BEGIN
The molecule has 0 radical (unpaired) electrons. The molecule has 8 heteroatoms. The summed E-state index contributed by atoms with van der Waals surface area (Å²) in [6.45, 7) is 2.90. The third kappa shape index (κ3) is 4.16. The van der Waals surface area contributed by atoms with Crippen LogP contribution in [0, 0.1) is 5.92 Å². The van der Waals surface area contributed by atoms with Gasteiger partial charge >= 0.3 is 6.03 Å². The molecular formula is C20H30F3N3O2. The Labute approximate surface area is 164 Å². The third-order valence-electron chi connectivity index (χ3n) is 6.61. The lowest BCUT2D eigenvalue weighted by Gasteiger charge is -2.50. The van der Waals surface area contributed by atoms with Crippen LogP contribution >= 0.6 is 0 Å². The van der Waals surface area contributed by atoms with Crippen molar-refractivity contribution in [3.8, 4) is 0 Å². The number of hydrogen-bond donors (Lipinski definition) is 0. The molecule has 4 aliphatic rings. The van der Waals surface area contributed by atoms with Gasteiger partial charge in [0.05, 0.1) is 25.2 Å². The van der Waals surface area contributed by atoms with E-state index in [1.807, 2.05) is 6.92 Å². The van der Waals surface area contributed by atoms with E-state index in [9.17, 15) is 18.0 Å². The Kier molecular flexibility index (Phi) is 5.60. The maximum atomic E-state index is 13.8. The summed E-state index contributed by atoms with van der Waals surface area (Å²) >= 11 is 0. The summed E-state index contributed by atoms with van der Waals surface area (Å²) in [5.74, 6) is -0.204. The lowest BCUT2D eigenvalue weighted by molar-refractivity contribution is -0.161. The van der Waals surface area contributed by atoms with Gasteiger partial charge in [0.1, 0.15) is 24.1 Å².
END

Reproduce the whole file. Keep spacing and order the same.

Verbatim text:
The molecule has 0 radical (unpaired) electrons. The molecule has 8 heteroatoms. The summed E-state index contributed by atoms with van der Waals surface area (Å²) in [6.45, 7) is 2.90. The third kappa shape index (κ3) is 4.16. The van der Waals surface area contributed by atoms with Crippen LogP contribution in [0, 0.1) is 5.92 Å². The van der Waals surface area contributed by atoms with Gasteiger partial charge >= 0.3 is 6.03 Å². The molecular formula is C20H30F3N3O2. The Labute approximate surface area is 164 Å². The third-order valence-electron chi connectivity index (χ3n) is 6.61. The lowest BCUT2D eigenvalue weighted by Gasteiger charge is -2.50. The van der Waals surface area contributed by atoms with Crippen LogP contribution >= 0.6 is 0 Å². The van der Waals surface area contributed by atoms with Crippen molar-refractivity contribution in [3.8, 4) is 0 Å². The number of hydrogen-bond donors (Lipinski definition) is 0. The molecule has 4 aliphatic rings. The van der Waals surface area contributed by atoms with Gasteiger partial charge in [0.05, 0.1) is 25.2 Å². The van der Waals surface area contributed by atoms with E-state index in [1.807, 2.05) is 6.92 Å². The van der Waals surface area contributed by atoms with E-state index in [9.17, 15) is 18.0 Å². The Kier molecular flexibility index (Phi) is 5.60. The maximum atomic E-state index is 13.8. The summed E-state index contributed by atoms with van der Waals surface area (Å²) >= 11 is 0. The summed E-state index contributed by atoms with van der Waals surface area (Å²) in [5.74, 6) is -0.204. The lowest BCUT2D eigenvalue weighted by molar-refractivity contribution is -0.161. The van der Waals surface area contributed by atoms with Gasteiger partial charge in [0.1, 0.15) is 24.1 Å².